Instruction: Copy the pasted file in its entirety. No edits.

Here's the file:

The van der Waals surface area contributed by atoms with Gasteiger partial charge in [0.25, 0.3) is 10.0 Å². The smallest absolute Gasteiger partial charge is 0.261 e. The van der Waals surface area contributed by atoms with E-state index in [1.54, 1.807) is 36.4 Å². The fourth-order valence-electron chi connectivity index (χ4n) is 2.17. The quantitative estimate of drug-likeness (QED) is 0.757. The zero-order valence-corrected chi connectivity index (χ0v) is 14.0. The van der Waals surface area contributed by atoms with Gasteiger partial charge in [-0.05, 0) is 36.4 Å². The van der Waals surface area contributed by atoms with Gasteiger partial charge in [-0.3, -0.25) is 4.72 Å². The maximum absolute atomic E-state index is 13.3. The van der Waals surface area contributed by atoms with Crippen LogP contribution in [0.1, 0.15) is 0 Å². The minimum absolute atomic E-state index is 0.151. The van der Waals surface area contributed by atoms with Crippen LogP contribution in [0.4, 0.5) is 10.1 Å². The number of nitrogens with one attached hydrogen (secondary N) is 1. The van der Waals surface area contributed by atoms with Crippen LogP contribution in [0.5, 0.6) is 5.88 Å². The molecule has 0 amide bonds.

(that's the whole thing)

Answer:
The van der Waals surface area contributed by atoms with Gasteiger partial charge in [0.25, 0.3) is 10.0 Å². The smallest absolute Gasteiger partial charge is 0.261 e. The van der Waals surface area contributed by atoms with E-state index in [1.54, 1.807) is 36.4 Å². The fourth-order valence-electron chi connectivity index (χ4n) is 2.17. The quantitative estimate of drug-likeness (QED) is 0.757. The zero-order valence-corrected chi connectivity index (χ0v) is 14.0. The van der Waals surface area contributed by atoms with Gasteiger partial charge in [-0.05, 0) is 36.4 Å². The van der Waals surface area contributed by atoms with Gasteiger partial charge in [-0.3, -0.25) is 4.72 Å². The maximum absolute atomic E-state index is 13.3. The van der Waals surface area contributed by atoms with Crippen LogP contribution in [0.1, 0.15) is 0 Å². The minimum absolute atomic E-state index is 0.151. The van der Waals surface area contributed by atoms with Crippen LogP contribution in [0.4, 0.5) is 10.1 Å². The number of nitrogens with one attached hydrogen (secondary N) is 1. The van der Waals surface area contributed by atoms with Crippen LogP contribution in [0.5, 0.6) is 5.88 Å². The molecule has 0 amide bonds.